Sunday, 28 January 2007

Another Minority Cry - Money Isn't Everything

Beware the Pitfalls of Collective Sales
From Straits Times Forum Online
26 Jan 2007
By Sumiko Sakamoto (Ms)

My apartment has been sold collectively. The amount that I have been apportioned does not allow me to find a similar replacement.

Against my wish, I not only have to give up my home but am also forced to compromise significantly in terms of area size, location and environment of my new home.

Although collective sales are a neat way of rejuvenating old properties, it should not be done at the expense of owners having to 'downgrade' after that.

I am dismayed to find that the law only protects people from some measure of financial loss and not from more important tangible losses.

Some may see enbloc sales as a windfall, but it is not always the case if it doesn't provide an equivalent replacement.

In my case, the property did not fetch a high price as there was no change in plot ratio or favourable factors, such as a new MRT station, to increase the value of the area. So to attract the prospective buyer, the sale price had to be compromised.

In my 23-year-old condominium, many owners, for reasons of their own, have moved out, leaving their homes in the hands of tenants. To them, as long as the price struck out of a collective sale is more than if it were sold off individually, it is adequate. The sale price does not have to match that for a similar replacement as they have made a decision to live elsewhere anyway.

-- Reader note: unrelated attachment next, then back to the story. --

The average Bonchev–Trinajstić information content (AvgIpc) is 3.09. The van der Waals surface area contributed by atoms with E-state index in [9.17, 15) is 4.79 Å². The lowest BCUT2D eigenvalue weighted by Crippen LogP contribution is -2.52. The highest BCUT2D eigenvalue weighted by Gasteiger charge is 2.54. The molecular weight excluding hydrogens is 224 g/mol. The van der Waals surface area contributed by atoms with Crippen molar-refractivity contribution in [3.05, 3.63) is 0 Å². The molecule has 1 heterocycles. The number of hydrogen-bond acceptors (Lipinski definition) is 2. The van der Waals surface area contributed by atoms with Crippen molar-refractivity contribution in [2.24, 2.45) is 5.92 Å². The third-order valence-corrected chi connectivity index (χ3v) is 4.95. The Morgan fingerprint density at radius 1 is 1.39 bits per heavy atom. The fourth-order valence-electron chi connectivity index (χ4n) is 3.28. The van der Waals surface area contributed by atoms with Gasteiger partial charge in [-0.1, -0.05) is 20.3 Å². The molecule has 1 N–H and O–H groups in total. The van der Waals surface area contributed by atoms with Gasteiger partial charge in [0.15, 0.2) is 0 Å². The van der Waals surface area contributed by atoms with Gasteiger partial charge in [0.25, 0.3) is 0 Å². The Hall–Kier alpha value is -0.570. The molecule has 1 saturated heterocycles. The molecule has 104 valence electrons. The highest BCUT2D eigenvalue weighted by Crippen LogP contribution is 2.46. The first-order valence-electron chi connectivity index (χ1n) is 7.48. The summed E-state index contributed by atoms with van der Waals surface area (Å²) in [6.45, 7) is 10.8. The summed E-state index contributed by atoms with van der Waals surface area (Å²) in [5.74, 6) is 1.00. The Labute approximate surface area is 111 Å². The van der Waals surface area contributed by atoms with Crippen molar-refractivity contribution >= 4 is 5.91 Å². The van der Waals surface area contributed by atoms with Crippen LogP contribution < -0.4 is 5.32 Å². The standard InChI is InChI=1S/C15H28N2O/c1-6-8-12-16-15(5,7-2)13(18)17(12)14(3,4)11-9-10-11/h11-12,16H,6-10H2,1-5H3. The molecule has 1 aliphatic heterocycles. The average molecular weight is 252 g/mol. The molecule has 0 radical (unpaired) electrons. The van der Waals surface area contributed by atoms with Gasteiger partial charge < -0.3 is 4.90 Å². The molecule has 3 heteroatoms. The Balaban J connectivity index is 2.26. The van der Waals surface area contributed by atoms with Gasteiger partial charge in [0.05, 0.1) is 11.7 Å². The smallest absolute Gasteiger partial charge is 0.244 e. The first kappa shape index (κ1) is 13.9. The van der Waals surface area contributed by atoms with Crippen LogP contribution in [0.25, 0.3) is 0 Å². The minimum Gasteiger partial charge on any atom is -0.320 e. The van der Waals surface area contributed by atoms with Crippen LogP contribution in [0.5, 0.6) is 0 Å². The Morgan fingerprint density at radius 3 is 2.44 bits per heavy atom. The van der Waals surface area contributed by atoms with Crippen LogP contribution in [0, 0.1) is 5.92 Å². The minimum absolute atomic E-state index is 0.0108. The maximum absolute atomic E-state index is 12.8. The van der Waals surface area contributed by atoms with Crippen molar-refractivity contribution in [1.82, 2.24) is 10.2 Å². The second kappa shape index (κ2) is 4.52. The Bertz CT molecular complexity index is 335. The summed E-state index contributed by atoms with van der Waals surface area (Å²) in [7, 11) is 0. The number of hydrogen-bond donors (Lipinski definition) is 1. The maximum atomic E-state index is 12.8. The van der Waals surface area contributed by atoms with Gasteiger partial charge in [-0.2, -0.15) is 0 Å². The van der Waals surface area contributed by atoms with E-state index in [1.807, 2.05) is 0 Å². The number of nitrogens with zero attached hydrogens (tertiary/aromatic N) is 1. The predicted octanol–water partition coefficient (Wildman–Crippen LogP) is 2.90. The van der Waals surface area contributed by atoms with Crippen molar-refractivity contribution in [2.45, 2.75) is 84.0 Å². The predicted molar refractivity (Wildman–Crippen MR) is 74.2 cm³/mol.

For those of us who cherish our present homes and have no desire to move, the matter is very different.

If we were to move out, we have to buy a new home. It is important for us that the apportionment of the sale is at least sufficient to acquire a home similar enough to maintain the same degree of quality of life.

We will already have to suffer from losses such as renovation costs, stamp duties, interest charges on our mortgages and other transaction costs. If our homes are sold below the replacement cost, the losses will be too huge to bear.

The pain is more acutely felt by those who have or are soon to be retired and are unable to obtain bank financing. As much as we do not want to downgrade against our wishes, we are loath to touch our precious savings just so we can maintain the present quality of life.

I would like to appeal to the public to beware the pitfalls of collective sales and hope all homeowners in a similar situation be mindful not to let go of their property unless they can find a suitable alternative. Be sure to sanction a sales committee that has the interests of the whole estate at heart.

1 comment:

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